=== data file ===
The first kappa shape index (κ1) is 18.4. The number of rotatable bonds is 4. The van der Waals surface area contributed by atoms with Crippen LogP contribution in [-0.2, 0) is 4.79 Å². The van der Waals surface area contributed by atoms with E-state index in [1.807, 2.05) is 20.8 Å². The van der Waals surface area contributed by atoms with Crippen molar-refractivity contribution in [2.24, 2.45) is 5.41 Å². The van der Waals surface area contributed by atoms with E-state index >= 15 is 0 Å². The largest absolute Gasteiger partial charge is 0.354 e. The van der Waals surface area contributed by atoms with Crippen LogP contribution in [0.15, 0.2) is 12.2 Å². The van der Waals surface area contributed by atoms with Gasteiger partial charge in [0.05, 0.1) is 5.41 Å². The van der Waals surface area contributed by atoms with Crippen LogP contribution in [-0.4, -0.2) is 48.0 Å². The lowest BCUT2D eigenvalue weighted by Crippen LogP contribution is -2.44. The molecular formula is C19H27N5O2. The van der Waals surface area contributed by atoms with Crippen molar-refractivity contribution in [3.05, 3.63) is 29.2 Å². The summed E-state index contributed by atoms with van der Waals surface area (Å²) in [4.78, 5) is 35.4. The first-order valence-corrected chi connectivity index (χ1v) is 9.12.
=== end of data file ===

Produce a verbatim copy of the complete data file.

The first kappa shape index (κ1) is 18.4. The number of rotatable bonds is 4. The van der Waals surface area contributed by atoms with Crippen LogP contribution in [-0.2, 0) is 4.79 Å². The van der Waals surface area contributed by atoms with E-state index in [1.807, 2.05) is 20.8 Å². The van der Waals surface area contributed by atoms with Crippen molar-refractivity contribution in [2.24, 2.45) is 5.41 Å². The van der Waals surface area contributed by atoms with E-state index >= 15 is 0 Å². The largest absolute Gasteiger partial charge is 0.354 e. The van der Waals surface area contributed by atoms with Crippen LogP contribution in [0.15, 0.2) is 12.2 Å². The van der Waals surface area contributed by atoms with Gasteiger partial charge in [0.05, 0.1) is 5.41 Å². The van der Waals surface area contributed by atoms with Crippen LogP contribution in [-0.4, -0.2) is 48.0 Å². The lowest BCUT2D eigenvalue weighted by Crippen LogP contribution is -2.44. The molecular formula is C19H27N5O2. The van der Waals surface area contributed by atoms with Crippen molar-refractivity contribution in [3.05, 3.63) is 29.2 Å². The summed E-state index contributed by atoms with van der Waals surface area (Å²) in [4.78, 5) is 35.4. The first-order valence-corrected chi connectivity index (χ1v) is 9.12.